are differences of opinion about whether it is safer to blow
in-situ or to render the item safe for later destruction. As
usual, everyone is right - for a given value of "right".
can readily understand the need for professional training before
anyone should approach many complex items of ordnance with souvenirs
or ashtrays in mind. Half an hour in the bar with many EOD-techs
convinces me that having good reference material is often not
enough to even be 100% sure of the right identification, never
mind the approach. None
the less, formal EOD training "rules" and requirements are not
applied to the disarming and dismantling of mines in most places
Under a wide range of terms, render-safe, FFE, FFI,
disarming and neutralising is routinely done by many groups
in the field. [For newcomers, FFE - Free From Explosive and
FFI - Free from initiators.]
FFE - Free From Explosive but still including its metal content
[and sometimes its detonator, so only nominally "FFE"].
Many responsible demining groups who are anxious to comply with
contracts that specify depth and who want their deminers to
be really confident in their metal-detector and their ability
to use it - routinely FFE mines found during Technical Survey,
area reduction or in the first part of clearance in order to
be certain that their metal-detectors can detect the metal content
at the required depth. Sometimes you could use the same mine-model
from another area, but it helps to have several so that deminers
are not delayed waiting for a turn - and the condition of the
metal in some old mines varies widely according to the ground
they have been in (the GYATA-64s in Mozambique is an example). Using locally found mines makes sense and leaves the deminers
really confident of the results.
FFI - Free From its Initiation system and detonator: FFI mines from
the mined area are used by some dog groups in their
daily "refresher" training and dog assessment prior to deployment.
The same arguments about the realistic condition of the mine
apply when a dog is used instead of a metal-detector - only
more so because many dog-handlers argue that it is the entire
"bouquet" of mine content, casing and the chemical interaction
with the surrounding ground that dogs find (preferably without
then trying to dig it up!).
Defuse/disarm: The actual deminer rarely performs a full FFE, although I have
seen deminers routinely removing the booster, detonator and/or
fuze from mines, so allowing them to be safely
moved for bulk demolition. Some groups replace safety pins or
clips - but there have been accidents doing this and it is frowned on by others.
When dogs are used for QA, or there are fragmentation mines,
many argue that the mines in good condition should be moved
in order to contain the effects of their destruction. Bad experiences
with the PROM and VALMARA-69 aside, this is widely done without
Lifting: while lifting and moving some items of UXO is common, I have only seen one demining group that routinely lifts mines without defusing or disarming then. These mines are placed in sand boxes and transported from the site to a bulk collection point each day. The movement of live and primed mines in this way is not normally acceptable. Usually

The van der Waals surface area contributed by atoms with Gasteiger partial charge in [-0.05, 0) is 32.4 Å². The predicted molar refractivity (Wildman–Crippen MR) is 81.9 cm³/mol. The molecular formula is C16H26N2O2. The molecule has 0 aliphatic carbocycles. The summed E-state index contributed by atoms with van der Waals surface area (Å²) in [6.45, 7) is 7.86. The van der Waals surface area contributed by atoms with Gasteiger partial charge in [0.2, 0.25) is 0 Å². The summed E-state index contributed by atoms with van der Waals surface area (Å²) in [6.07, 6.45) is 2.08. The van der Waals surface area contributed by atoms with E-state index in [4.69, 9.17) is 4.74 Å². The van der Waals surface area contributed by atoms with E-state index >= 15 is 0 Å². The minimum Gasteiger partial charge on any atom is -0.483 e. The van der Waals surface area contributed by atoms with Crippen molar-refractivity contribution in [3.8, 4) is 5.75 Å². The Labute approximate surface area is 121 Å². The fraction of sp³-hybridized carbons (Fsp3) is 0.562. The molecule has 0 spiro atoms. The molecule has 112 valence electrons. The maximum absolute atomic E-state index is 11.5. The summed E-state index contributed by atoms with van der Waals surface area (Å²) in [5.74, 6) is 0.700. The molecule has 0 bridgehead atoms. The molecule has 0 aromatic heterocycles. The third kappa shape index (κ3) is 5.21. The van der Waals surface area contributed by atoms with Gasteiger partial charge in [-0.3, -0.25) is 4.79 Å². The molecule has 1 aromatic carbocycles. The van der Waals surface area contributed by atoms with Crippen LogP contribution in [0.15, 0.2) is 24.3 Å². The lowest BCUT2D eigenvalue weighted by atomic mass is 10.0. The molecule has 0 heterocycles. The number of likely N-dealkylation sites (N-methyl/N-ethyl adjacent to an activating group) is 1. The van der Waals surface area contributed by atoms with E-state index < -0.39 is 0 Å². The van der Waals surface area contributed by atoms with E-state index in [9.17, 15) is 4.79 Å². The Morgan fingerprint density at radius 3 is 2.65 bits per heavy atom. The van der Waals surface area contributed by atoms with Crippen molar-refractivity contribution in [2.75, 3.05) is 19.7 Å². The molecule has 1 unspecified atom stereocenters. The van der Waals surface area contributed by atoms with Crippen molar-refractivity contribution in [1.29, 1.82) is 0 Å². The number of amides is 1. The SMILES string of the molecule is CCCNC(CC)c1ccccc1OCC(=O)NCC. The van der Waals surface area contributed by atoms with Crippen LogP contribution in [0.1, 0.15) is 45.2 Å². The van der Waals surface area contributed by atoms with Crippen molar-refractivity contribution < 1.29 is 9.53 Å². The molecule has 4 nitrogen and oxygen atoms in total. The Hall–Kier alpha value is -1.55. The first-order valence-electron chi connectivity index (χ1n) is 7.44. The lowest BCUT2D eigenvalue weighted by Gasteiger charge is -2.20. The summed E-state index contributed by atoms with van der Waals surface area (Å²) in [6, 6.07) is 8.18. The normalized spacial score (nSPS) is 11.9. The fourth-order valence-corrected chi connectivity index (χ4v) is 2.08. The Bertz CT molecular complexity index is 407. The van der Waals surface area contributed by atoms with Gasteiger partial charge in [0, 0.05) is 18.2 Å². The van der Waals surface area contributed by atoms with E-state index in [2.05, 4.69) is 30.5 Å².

it is the local Section, Squad or Team Leader who disarms or
takes mines apart.
While I know that many EOD trained people
like to promote their skill as a "black art" - it is not hard
to render-safe and FFE many/most blast mines that are in good
condition. It is routinely done - and it is usually done for
a better purpose than the manufacture of a display-case souvenir
or an ashtray.
accidents that occur while disarming blast mines in Humanitarian
Demining are rare - although it is true that there have been
more than have occurred while laying charges to destroy mine in-situ. Some groups routinely
do it and do not have accidents, others have had several that
have occurred with the same mines undergoing the same disarming
the "common sense" appeal of the rule not to handle more
than necessary, the evidence implies that it need not be especially
dangerous to disarm and/or FFE, FFI devices. As long as damaged
devices are always excluded and the range is limited to those
that are well known, many believe that the advantages in terms
of fast and efficient clearance can far outweigh the small risk.
Deminers: the people I know who routinely do it are not trained
to any Western standard. They were usually trained by being
shown and copying - and by thoroughly inspecting devices that
came from stores and had never been armed. Most of these devices
are pretty simple. Experience works better than any number of
blackboard sessions.... especially when coupled with a healthy
survival instinct. The best preparation would be a combination
of experience and theory so that those trained could cope with
a wider range of devices, but the "ideal" is rarely
achievable in a post-war setting, especially in a country that
has never had a developed formal education sector.
know of no demining group that routinely disarms UXO, although
many defuse mortar bombs when the fuze can be moved without
too much force. Large items of ordnance may have to be disarmed for safe disposal, but they are relatively rare in most demining scenarios. Civilians do it of course - for the recycling
value of the parts - and we all know of the many accidents that
they suffer. It is the civilians who need some training to improve
their awareness of what not to do, not the deminers. But I believe that it
would usually be cheaper to stimulate the local economy in other
ways and make it unattractive to people to risk their lives
for a few pennies.